Most of that reporting was about Janis Joplin’s Porsche, which sold for a mildly outrageous sum of $1.6 million (plus fees), which beat the estimate about 2.5 times. Other top-dollar cars were mentioned as well, especially the first Aston Martin DB4GT Zagato sold in almost a decade, or the Ferrari 290 MM that was driven by the famous Juan Manuel Fangio in the Mille Miglia. Both cars brought even more eye-watering amounts of money – $13 million for the Aston, $25.5 million for the Ferrari. The Aston even set a historical record for the most expensive British car ever sold at auction.

The message is clear: The collector car market is not only alive and well, it’s thriving. Cars sell for ever-higher sums and they are a marvelous investment value. After all, they aren’t making any more classic Ferraris and Astons, are they? So the value can only go up, right?

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Aston Martin CEO Throws Rocks at Glass House, From Glass House

Gearing up to sell its own four-door, all-electric sedan in a couple years, Aston Martin CEO Andy Palmer told well-heeled listeners in Monterey, California that Tesla’s “Ludicrous Speed” was plain ol’ dumb, Automotive News reported.

“We don’t do Ludicrous because Ludicrous speed is stupid,” Palmer said.

(But selling a variation of a four-door Aston Martin that’s been on sale for 6 years with a 200-mile range for $200,000 to $250,000? That’s genius.)

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Good News: 3D-printed Aston Martin Project is Back On

Ivan Sentch, the New Zealander who is 3D printing an Aston Martin DB4 and building the car in his garage, is back at it after a two-year hiatus, he told us today.

In an email, Sentch said he’s moved into a new house and is bringing the car back into the garage where he’ll pick at the project, bit by bit, until he’s done.

“It’ll just be a couple of hours at night after the kids go to sleep but you’d be surprised how much you can get done doing just a little bit each day,” said Sentch.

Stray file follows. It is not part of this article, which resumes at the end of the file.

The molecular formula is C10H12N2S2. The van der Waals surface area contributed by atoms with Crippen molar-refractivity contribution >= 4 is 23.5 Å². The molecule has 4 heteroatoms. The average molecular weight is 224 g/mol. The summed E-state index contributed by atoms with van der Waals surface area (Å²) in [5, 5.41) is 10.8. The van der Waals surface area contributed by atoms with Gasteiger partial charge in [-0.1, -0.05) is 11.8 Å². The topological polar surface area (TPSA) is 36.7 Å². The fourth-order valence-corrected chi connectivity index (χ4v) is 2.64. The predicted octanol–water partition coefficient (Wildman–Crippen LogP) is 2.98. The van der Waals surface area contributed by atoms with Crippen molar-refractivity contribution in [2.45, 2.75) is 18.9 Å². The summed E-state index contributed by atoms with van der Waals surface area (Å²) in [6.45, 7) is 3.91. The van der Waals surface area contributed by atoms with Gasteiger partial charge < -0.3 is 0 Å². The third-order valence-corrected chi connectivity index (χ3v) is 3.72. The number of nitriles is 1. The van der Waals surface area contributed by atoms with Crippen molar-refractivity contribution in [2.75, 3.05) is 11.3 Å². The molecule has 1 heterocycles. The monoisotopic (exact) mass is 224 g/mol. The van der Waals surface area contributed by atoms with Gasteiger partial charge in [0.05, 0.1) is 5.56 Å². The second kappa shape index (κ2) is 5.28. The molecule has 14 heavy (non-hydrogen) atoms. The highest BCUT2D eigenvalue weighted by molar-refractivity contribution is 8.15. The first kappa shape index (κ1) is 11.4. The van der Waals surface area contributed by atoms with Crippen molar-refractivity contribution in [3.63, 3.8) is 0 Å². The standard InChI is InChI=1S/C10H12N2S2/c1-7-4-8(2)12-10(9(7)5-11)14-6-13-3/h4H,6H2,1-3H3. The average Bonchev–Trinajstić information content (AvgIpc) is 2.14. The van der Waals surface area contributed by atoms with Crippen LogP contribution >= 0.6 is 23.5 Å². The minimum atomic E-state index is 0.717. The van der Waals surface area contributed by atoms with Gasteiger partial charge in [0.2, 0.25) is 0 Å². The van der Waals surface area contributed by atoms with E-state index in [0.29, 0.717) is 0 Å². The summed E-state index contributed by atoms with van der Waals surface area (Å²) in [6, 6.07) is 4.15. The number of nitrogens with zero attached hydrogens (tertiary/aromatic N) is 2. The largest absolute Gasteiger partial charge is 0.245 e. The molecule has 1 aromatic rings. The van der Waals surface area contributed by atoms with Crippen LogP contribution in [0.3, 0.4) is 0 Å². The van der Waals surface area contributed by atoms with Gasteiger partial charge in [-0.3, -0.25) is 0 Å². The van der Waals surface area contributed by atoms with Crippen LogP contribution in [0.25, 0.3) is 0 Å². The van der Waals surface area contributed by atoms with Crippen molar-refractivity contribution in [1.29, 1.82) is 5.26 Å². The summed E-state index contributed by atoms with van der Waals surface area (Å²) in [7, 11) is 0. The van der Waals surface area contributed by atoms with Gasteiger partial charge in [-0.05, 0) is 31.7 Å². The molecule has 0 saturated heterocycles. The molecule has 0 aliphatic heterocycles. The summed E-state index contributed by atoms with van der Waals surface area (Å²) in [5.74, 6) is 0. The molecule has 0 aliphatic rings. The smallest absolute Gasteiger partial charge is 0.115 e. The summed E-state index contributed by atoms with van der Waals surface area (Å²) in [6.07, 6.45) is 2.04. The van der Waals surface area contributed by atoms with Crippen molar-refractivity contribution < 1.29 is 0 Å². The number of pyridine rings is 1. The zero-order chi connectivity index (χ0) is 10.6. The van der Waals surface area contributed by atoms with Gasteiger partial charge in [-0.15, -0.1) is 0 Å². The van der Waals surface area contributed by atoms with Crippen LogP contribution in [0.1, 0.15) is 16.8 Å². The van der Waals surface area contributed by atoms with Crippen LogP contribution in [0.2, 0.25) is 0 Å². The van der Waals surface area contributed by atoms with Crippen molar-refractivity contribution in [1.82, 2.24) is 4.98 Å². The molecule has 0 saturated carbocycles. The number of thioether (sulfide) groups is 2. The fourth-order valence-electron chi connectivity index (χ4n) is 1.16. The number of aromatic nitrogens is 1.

Kinda puts our Facebook meandering before bed to shame, really.

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RUMOR: Aston Martin Tipped For Deal With Mercedes-Powered Red Bull Racing

The latest rumor to involve Formula 1 also involves a former Nissan executive and one of Britain’s most recognized marques.

A report from Autocar sees former world champion team Red Bull ditching their troublesome Renault power units and switching to Mercedes motivation with an Aston Martin logo painted on the air box of the single seater.

And there might be some truth to it.

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The Ultimate Fit: Aston Martin Van Damn!

Introducing a brand new column at TTAC: The Ultimate Fit, where you get to figure out the unfortunate souls who would best fit for the rolling relics of the used car world.

Let’s take this 15 year old, 3-door Chrysler minivan with only 59,000 original miles. Better yet, you take it and try to find the perfect buyer.

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  • Ravenuer 15 Overpriced Vehicles? I'd say they all are.
  • Ravenuer Bought a new 96 GXE. Paid $25002 for it. Hands down the best, most reliable car I ever owned! Put 300k on it with only minor repairs. Miss it.
  • Bfisch81 My friend's mom bought a fully loaded 96 and I remember really liking it. I still thought my granddad's 89 was cooler and sportier but the 96 felt more luxury which wasn't a bad thing in and of itself.
  • Art Vandelay Battery issues aside, I didn’t hate it. I’d have just been paying for range I didn’t need.
  • THX1136 Saying that because 'marked up' vehicles are selling means they are not over priced assumes the folks paying over MSRP know that they are paying more than the manufacturer price set for the vehicle and are happy to do so. I'm guessing in some instances it may be the buyer is ignorant of the situation - or buys with a 'I gotta have it now, I can't wait' attitude. As others have mentioned if one does the work to find a fair price, they don't have to pay an inflated price. Laziness enters into the equation too. But I would agree, generally, that if folks are paying an unreasonably high price they must be okay with that. If demand drops significantly, prices would moderate. Big if.